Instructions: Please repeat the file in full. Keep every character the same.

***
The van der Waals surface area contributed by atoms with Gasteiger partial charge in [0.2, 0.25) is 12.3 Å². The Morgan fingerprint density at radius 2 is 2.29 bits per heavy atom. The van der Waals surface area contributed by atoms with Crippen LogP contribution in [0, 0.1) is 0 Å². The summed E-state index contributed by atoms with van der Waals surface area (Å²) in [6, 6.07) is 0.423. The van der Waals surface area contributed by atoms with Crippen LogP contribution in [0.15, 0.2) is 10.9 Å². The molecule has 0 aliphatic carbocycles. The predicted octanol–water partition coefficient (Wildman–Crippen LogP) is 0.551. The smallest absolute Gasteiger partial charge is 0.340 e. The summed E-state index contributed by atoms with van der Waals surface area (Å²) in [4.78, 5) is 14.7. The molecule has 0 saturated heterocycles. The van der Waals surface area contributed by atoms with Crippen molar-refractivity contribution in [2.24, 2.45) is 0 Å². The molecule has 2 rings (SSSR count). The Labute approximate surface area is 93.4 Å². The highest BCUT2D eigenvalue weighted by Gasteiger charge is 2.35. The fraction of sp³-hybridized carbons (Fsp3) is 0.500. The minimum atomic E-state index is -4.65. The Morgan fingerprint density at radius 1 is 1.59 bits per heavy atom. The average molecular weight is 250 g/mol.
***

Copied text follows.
The van der Waals surface area contributed by atoms with Gasteiger partial charge in [0.2, 0.25) is 12.3 Å². The Morgan fingerprint density at radius 2 is 2.29 bits per heavy atom. The van der Waals surface area contributed by atoms with Crippen LogP contribution in [0, 0.1) is 0 Å². The summed E-state index contributed by atoms with van der Waals surface area (Å²) in [6, 6.07) is 0.423. The van der Waals surface area contributed by atoms with Crippen LogP contribution in [0.15, 0.2) is 10.9 Å². The molecule has 0 aliphatic carbocycles. The predicted octanol–water partition coefficient (Wildman–Crippen LogP) is 0.551. The smallest absolute Gasteiger partial charge is 0.340 e. The summed E-state index contributed by atoms with van der Waals surface area (Å²) in [4.78, 5) is 14.7. The molecule has 0 saturated heterocycles. The van der Waals surface area contributed by atoms with Crippen molar-refractivity contribution in [2.24, 2.45) is 0 Å². The molecule has 2 rings (SSSR count). The Labute approximate surface area is 93.4 Å². The highest BCUT2D eigenvalue weighted by Gasteiger charge is 2.35. The fraction of sp³-hybridized carbons (Fsp3) is 0.500. The minimum atomic E-state index is -4.65. The Morgan fingerprint density at radius 1 is 1.59 bits per heavy atom. The average molecular weight is 250 g/mol.